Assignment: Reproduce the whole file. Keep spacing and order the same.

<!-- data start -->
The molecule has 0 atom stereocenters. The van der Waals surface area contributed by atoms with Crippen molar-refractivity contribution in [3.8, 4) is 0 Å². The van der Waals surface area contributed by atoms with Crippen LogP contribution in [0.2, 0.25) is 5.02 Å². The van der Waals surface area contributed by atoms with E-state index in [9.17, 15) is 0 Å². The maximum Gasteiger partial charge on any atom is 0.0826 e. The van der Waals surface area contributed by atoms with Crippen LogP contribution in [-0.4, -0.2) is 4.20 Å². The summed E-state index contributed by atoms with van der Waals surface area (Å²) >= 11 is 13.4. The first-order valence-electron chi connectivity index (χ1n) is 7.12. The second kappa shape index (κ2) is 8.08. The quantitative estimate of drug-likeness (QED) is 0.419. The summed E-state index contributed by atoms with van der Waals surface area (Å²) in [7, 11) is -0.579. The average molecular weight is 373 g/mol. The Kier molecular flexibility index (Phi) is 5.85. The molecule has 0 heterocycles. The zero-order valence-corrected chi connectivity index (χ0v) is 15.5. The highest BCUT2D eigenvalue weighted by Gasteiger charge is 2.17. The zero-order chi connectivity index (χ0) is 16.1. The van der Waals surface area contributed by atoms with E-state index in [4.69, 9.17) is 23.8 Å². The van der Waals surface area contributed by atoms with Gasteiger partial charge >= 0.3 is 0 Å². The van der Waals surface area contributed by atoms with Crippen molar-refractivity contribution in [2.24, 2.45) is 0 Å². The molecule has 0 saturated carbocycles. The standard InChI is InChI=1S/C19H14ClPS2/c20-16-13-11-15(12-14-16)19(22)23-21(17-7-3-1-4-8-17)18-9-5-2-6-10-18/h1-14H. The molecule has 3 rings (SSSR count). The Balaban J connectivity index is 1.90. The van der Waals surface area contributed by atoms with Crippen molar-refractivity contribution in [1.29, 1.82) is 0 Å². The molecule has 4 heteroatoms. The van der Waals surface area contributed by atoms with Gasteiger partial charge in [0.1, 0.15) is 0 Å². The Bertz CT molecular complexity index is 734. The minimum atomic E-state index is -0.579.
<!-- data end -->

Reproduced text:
The molecule has 0 atom stereocenters. The van der Waals surface area contributed by atoms with Crippen molar-refractivity contribution in [3.8, 4) is 0 Å². The van der Waals surface area contributed by atoms with Crippen LogP contribution in [0.2, 0.25) is 5.02 Å². The van der Waals surface area contributed by atoms with E-state index in [9.17, 15) is 0 Å². The maximum Gasteiger partial charge on any atom is 0.0826 e. The van der Waals surface area contributed by atoms with Crippen LogP contribution in [-0.4, -0.2) is 4.20 Å². The summed E-state index contributed by atoms with van der Waals surface area (Å²) >= 11 is 13.4. The first-order valence-electron chi connectivity index (χ1n) is 7.12. The second kappa shape index (κ2) is 8.08. The quantitative estimate of drug-likeness (QED) is 0.419. The summed E-state index contributed by atoms with van der Waals surface area (Å²) in [7, 11) is -0.579. The average molecular weight is 373 g/mol. The Kier molecular flexibility index (Phi) is 5.85. The molecule has 0 heterocycles. The zero-order valence-corrected chi connectivity index (χ0v) is 15.5. The highest BCUT2D eigenvalue weighted by Gasteiger charge is 2.17. The zero-order chi connectivity index (χ0) is 16.1. The van der Waals surface area contributed by atoms with E-state index in [4.69, 9.17) is 23.8 Å². The van der Waals surface area contributed by atoms with Gasteiger partial charge >= 0.3 is 0 Å². The van der Waals surface area contributed by atoms with Crippen molar-refractivity contribution in [2.24, 2.45) is 0 Å². The molecule has 0 saturated carbocycles. The standard InChI is InChI=1S/C19H14ClPS2/c20-16-13-11-15(12-14-16)19(22)23-21(17-7-3-1-4-8-17)18-9-5-2-6-10-18/h1-14H. The molecule has 3 rings (SSSR count). The Balaban J connectivity index is 1.90. The van der Waals surface area contributed by atoms with Crippen molar-refractivity contribution in [1.29, 1.82) is 0 Å². The molecule has 4 heteroatoms. The van der Waals surface area contributed by atoms with Gasteiger partial charge in [0.1, 0.15) is 0 Å². The Bertz CT molecular complexity index is 734. The minimum atomic E-state index is -0.579.